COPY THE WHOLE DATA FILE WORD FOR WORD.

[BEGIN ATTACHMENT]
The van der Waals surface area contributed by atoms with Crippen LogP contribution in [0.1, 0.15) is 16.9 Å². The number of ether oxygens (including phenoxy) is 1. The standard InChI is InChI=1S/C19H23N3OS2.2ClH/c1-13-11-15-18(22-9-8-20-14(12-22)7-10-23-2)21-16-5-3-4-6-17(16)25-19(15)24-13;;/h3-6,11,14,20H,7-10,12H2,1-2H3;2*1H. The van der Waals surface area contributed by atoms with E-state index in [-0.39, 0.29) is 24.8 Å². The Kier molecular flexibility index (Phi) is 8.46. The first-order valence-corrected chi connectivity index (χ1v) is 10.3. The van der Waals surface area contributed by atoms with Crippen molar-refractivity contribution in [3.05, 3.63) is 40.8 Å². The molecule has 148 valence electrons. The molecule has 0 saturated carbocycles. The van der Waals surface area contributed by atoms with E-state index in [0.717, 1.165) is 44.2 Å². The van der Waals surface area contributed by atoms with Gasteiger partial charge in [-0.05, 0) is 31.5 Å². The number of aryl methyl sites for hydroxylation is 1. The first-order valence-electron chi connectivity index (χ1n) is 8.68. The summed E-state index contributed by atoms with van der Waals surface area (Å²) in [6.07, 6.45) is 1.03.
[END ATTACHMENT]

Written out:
The van der Waals surface area contributed by atoms with Crippen LogP contribution in [0.1, 0.15) is 16.9 Å². The number of ether oxygens (including phenoxy) is 1. The standard InChI is InChI=1S/C19H23N3OS2.2ClH/c1-13-11-15-18(22-9-8-20-14(12-22)7-10-23-2)21-16-5-3-4-6-17(16)25-19(15)24-13;;/h3-6,11,14,20H,7-10,12H2,1-2H3;2*1H. The van der Waals surface area contributed by atoms with E-state index in [-0.39, 0.29) is 24.8 Å². The Kier molecular flexibility index (Phi) is 8.46. The first-order valence-corrected chi connectivity index (χ1v) is 10.3. The van der Waals surface area contributed by atoms with Crippen molar-refractivity contribution in [3.05, 3.63) is 40.8 Å². The molecule has 148 valence electrons. The molecule has 0 saturated carbocycles. The van der Waals surface area contributed by atoms with E-state index in [0.717, 1.165) is 44.2 Å². The van der Waals surface area contributed by atoms with Gasteiger partial charge in [-0.05, 0) is 31.5 Å². The number of aryl methyl sites for hydroxylation is 1. The first-order valence-electron chi connectivity index (χ1n) is 8.68. The summed E-state index contributed by atoms with van der Waals surface area (Å²) in [6.07, 6.45) is 1.03.